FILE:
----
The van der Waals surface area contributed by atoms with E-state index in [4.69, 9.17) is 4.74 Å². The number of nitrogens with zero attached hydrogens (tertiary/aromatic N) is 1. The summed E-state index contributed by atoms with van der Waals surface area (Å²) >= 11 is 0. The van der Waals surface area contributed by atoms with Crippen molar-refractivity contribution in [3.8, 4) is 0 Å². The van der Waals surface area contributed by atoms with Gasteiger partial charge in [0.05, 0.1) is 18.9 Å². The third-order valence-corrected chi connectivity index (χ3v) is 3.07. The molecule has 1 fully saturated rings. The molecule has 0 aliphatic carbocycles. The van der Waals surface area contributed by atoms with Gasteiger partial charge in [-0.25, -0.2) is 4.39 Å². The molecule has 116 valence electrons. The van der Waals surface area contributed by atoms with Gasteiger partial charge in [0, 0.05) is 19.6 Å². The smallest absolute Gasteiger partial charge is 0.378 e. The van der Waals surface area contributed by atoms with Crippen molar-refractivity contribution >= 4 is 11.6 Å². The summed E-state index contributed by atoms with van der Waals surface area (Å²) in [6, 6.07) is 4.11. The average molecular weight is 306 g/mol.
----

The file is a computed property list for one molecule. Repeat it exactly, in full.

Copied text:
The van der Waals surface area contributed by atoms with E-state index in [4.69, 9.17) is 4.74 Å². The number of nitrogens with zero attached hydrogens (tertiary/aromatic N) is 1. The summed E-state index contributed by atoms with van der Waals surface area (Å²) >= 11 is 0. The van der Waals surface area contributed by atoms with Crippen molar-refractivity contribution in [3.8, 4) is 0 Å². The van der Waals surface area contributed by atoms with Gasteiger partial charge in [0.05, 0.1) is 18.9 Å². The third-order valence-corrected chi connectivity index (χ3v) is 3.07. The molecule has 1 fully saturated rings. The molecule has 0 aliphatic carbocycles. The van der Waals surface area contributed by atoms with Gasteiger partial charge in [-0.25, -0.2) is 4.39 Å². The molecule has 116 valence electrons. The van der Waals surface area contributed by atoms with Gasteiger partial charge in [0, 0.05) is 19.6 Å². The smallest absolute Gasteiger partial charge is 0.378 e. The van der Waals surface area contributed by atoms with Crippen molar-refractivity contribution >= 4 is 11.6 Å². The summed E-state index contributed by atoms with van der Waals surface area (Å²) in [6, 6.07) is 4.11. The average molecular weight is 306 g/mol.